Should we ask them to name all the interdisciplinary majors and minors next? all the club and varsity sports teams? all of the major administrative committees? all the Sharples bars?

  4. "all the Sharples bars" sounds like a Jeopardy category.

    also, can anyone explain the motivation behind the "Vote NOTA" signs I've seen popping up around campus?

    Sean and Rachel both seem like good candidates to me, and if we voted NOTA in hopes of getting better candidates, then, well, why didn't those better candidates declare themselves the first time around? I wouldn't want to vote for anyone who only decided to run after deciding they didn't like Sean and Rachel…

  5. Personally, as someone at the debate, I don't think this article accurately characterizes what was said by the candidates or the concerns raised by those attending.

    Neither of the candidates were able to convincingly articulate how to address the needs of IC-BCC groups or activist groups. Shaun literally asked permission to attend SASS meetings (to which I personally reply: back off whitey, who do you think you are?") and Rachel took a shockingly neutral position to most questions. For the position of Student Council President, one needs more than time (Shaun: if you did nothing but diversity training for the next year, I would still feel uncomfortable meeting with you to discuss most issues concerning my identity and political beliefs) and communication skills (Rachel: opening communication, giving out your phone number, and talking to leaders of diversity groups is too neutral a stance on many issues).

    In principle, I will most certainly be voting None of the Above. I think I deserve a choice between qualified candidates. I do not want a Financial Policy Representative who is not deeply, personally invested in how financial aid works and how socioeconomic class affects one's Swarthmore experience (also, what econ major advocates increased spending after noting how much the endowment has lost. also, student groups are funded through the Activities Fee, while many other activities not associated with student groups, I'll call 'programming,' ultimately come from the endowment). I don't want a Student Life Representative who doesn't understand how Student Council works (If I remember, the candidate indicated they had never been to a StuCo meeting).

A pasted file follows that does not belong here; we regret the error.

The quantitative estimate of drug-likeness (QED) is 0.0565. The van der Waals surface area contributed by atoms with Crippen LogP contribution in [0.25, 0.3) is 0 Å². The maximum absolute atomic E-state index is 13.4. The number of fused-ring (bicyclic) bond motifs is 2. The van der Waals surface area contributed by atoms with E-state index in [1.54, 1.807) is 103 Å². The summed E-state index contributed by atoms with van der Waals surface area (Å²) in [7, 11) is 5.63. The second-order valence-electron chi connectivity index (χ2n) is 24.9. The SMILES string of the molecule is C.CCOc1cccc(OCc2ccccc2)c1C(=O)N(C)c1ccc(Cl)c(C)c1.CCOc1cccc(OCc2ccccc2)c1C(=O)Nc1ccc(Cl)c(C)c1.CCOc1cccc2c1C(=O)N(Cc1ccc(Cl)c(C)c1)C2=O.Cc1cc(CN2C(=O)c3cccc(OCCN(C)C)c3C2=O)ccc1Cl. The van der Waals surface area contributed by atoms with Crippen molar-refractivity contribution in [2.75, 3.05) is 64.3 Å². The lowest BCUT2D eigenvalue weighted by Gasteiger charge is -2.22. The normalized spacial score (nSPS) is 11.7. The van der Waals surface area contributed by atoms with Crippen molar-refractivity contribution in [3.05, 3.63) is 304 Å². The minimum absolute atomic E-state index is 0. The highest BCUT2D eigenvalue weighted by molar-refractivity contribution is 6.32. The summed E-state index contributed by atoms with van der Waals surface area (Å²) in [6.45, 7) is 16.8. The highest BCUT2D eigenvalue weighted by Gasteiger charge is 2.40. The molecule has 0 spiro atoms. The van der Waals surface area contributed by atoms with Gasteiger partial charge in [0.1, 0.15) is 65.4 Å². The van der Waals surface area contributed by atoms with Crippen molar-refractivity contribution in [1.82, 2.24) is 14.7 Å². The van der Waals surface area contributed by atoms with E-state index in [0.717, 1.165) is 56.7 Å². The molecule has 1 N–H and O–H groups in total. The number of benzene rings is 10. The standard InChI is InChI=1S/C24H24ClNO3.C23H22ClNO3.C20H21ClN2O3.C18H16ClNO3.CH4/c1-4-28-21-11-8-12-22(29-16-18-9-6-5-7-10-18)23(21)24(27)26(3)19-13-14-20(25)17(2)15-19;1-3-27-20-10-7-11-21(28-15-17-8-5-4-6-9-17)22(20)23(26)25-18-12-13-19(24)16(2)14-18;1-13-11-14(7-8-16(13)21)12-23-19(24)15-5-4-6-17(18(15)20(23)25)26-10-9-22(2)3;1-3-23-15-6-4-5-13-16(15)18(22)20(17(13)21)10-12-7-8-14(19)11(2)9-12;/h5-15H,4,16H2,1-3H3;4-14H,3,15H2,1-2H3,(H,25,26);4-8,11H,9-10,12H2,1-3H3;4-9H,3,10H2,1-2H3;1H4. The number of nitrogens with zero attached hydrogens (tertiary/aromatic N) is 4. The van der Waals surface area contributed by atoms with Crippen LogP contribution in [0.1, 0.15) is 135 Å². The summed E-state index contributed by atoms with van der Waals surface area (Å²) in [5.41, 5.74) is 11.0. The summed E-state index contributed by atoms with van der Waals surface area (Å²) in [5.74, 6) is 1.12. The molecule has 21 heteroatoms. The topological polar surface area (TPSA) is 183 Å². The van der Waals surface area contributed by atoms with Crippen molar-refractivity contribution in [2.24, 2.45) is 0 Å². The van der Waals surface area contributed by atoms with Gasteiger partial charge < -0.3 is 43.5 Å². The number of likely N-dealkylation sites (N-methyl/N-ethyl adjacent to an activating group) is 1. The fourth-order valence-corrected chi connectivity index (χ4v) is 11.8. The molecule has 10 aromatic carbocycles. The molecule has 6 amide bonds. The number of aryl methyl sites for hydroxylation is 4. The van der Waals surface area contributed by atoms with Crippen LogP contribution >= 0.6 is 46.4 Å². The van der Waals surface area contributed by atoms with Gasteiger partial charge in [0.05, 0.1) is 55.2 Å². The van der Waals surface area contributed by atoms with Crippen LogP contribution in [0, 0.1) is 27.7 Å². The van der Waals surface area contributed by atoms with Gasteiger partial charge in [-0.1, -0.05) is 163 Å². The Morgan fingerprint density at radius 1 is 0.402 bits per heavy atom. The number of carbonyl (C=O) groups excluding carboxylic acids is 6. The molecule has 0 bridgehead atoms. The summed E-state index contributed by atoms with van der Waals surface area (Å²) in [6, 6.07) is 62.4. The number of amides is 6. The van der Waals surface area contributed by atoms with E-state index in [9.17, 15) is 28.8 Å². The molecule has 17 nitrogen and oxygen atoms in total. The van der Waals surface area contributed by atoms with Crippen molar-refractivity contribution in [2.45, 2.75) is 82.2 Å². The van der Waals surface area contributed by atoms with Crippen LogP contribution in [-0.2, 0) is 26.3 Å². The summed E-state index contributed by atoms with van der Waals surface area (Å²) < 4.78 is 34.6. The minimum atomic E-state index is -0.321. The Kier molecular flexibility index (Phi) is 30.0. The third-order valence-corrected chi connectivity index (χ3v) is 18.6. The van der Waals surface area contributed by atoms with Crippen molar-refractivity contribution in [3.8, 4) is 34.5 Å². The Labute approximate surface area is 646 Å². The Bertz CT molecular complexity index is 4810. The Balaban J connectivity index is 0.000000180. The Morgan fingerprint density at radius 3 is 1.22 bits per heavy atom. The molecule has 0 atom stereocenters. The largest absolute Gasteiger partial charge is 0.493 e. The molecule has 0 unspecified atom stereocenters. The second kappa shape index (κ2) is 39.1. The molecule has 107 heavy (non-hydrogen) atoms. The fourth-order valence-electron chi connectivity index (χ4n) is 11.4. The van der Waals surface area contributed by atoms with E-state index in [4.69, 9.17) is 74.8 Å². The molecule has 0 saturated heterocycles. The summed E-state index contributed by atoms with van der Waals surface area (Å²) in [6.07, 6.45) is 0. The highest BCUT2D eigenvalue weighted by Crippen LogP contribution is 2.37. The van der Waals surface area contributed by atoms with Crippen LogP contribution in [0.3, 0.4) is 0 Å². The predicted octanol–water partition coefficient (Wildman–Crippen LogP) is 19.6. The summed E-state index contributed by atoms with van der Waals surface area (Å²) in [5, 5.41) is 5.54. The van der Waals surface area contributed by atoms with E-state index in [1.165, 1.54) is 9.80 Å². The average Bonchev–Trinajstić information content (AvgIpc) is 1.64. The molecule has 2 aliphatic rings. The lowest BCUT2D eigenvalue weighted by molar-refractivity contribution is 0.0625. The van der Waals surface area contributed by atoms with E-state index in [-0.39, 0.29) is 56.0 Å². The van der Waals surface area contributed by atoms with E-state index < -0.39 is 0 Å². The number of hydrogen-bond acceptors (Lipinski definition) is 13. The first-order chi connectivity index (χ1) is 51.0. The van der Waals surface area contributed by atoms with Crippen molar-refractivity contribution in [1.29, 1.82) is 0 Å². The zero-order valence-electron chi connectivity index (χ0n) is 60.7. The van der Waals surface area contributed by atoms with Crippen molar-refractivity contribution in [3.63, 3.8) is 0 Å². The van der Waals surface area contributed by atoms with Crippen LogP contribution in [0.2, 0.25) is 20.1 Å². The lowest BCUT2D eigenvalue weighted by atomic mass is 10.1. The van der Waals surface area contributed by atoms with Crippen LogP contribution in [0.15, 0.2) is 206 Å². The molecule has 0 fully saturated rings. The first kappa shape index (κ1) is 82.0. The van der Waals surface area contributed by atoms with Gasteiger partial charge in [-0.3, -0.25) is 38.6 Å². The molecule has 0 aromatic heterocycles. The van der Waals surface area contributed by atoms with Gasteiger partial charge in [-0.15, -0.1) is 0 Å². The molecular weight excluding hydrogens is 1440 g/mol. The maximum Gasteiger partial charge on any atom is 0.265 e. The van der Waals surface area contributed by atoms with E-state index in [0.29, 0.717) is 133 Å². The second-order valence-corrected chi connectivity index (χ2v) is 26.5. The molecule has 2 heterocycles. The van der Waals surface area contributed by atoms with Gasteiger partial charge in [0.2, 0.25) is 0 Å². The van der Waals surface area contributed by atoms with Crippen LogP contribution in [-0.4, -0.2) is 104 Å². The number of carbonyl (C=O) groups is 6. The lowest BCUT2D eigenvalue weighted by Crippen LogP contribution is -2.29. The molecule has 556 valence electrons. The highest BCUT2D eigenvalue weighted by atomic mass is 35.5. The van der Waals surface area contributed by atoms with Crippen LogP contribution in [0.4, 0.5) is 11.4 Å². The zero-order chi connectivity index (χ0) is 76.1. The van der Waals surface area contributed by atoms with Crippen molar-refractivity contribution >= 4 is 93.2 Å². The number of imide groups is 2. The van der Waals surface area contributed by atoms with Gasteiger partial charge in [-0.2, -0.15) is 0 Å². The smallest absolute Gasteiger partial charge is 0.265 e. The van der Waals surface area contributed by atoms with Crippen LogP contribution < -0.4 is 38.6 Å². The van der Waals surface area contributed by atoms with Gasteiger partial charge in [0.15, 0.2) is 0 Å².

Continue this conversation and comment bellow. A NOTA plurality will not prevent the current candidates from strengthening their platforms and running again in a couple weeks, but it will give us more choice. This is not meant as a personal attack to any of the candidates. I do not claim to speak for anyone but myself. Please excuse the anonymity.

  6. Anonymous,
    I'd like to defend my perceived neutrality, and how that would change if elected. The truth is, while I am aware of some issues and concerns of the IC-BCC, I honestly do not know them well enough. And if elected, I want to know these things — and I guess that's where the communication part enters. I know that is not sufficient, and I suppose I should make clear what I want to do beyond that: I will figure out what the IC-BCC's concerns are and what they would like to see changed, and fight for it. Sure, opening up communication is very neutral, but I did not mean for that to seem like it is the only thing I would do. I first want to know what is happening and then act, and act right away. We can talk more specifically, but I would just like to make it clear that once I will not be a neutral or passive president. I will take the administration on if they will not budge, and fight for the student interest.
    I truly and genuinely care about doing a great job as president, and want to be anything but neutral once I actually take action.